Fitbit, the wearable fitness tracker, has gone from strength to strength since its launch. The company recorded a record $1.858 billion (!) in revenue at the close of the 2015 financial year, and, due to its affordable price tag, everyone from we regular folk, to soon-to-be ex-P.O.T.U.S. Barak Obama can be seen wearing one. That said, Fitbit are known to court controversy; in 2015, it was suggested that the advertised “sleep-tracker” in the company’s Flex model was inaccurate, and over-logged sleep. This case is still ongoing, but it is important to note that it is not suggesting negligence with regards to health; rather that the product itself was falsely advertised. It remains to be seen how this case will play out, but as if that wasn’t enough, at the beginning of the year, a multiple-plaintiff class action lawsuit was filed, with a study showing evidence that Fitbit’s PurePulse technology was woefully inaccurate during exertion.
The study, performed by a team at California State Polytechnic, compared exertional heart rates acquired via the wearable device and from an ECG. After exercising 43 individuals for 65 minutes, it was noted that the various Fitbit models displayed a heart rate that differed by up to 22bpm compared to that on the ECG, and that some didn’t display a heart rate at all.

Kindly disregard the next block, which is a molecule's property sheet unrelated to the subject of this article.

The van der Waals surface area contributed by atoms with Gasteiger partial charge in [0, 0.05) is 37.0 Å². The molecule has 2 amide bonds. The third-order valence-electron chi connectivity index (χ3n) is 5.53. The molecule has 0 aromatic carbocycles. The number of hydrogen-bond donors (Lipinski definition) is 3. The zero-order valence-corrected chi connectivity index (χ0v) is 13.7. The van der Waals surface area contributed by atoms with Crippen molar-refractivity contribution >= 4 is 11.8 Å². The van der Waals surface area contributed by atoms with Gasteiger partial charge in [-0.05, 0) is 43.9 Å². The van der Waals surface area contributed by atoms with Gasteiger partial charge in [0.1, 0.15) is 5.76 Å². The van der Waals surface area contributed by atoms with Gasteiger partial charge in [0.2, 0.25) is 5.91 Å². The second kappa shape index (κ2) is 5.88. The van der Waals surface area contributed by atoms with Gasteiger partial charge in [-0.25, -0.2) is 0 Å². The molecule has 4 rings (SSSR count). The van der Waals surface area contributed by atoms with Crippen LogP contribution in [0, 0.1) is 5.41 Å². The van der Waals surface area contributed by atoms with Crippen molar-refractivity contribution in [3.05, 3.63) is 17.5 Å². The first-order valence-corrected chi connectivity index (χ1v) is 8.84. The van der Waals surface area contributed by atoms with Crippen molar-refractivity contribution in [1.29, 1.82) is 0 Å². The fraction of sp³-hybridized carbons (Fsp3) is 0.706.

According to the study’s team, there exists a distinct lack of rigorous, scientific testing in the wearables market (this is further suggested by lawsuits filed against other, similar product developers), but Fitbit have dismissed both this statement and the study itself, citing bias and, perhaps humorously for reasons I shall soon disclose, a lack of scientific methodology. Fitbit have stated that they perform extensive testing during development, and have pointed towards another study which purports to have found PurePulse products to be highly accurate, although it is important to note that this particular study tested a sample size of two (yes… two).
Wearable devices aren’t anything new, but with technological advances, they are no longer being seen as simply fitness trackers and companies are exploring their application in healthcare. As this gains further traction, accuracy will be incredibly important. In fact, one of the plaintiffs in this case, an 82 year old woman, has alleged that her device underestimated her heart rate by such a margin, that were she to have tried to reach her supposed target heart rate, she would have likely done serious damage to her health, so it is already having a potential impact.
The company’s financial growth since the launch of this generation of devices is thought to be largely due to PurePulse, what with it being the most heavily marketed new feature, so Fitbit’s request that the case be dismissed has last week been denied. Judge Susan Illston has decided that the plaintiffs case has sufficient merit, with regard to fraudulent claims about Fitbit’s accuracy, so it will be considered in court. This does not necessarily give an indication as to the outcome, however.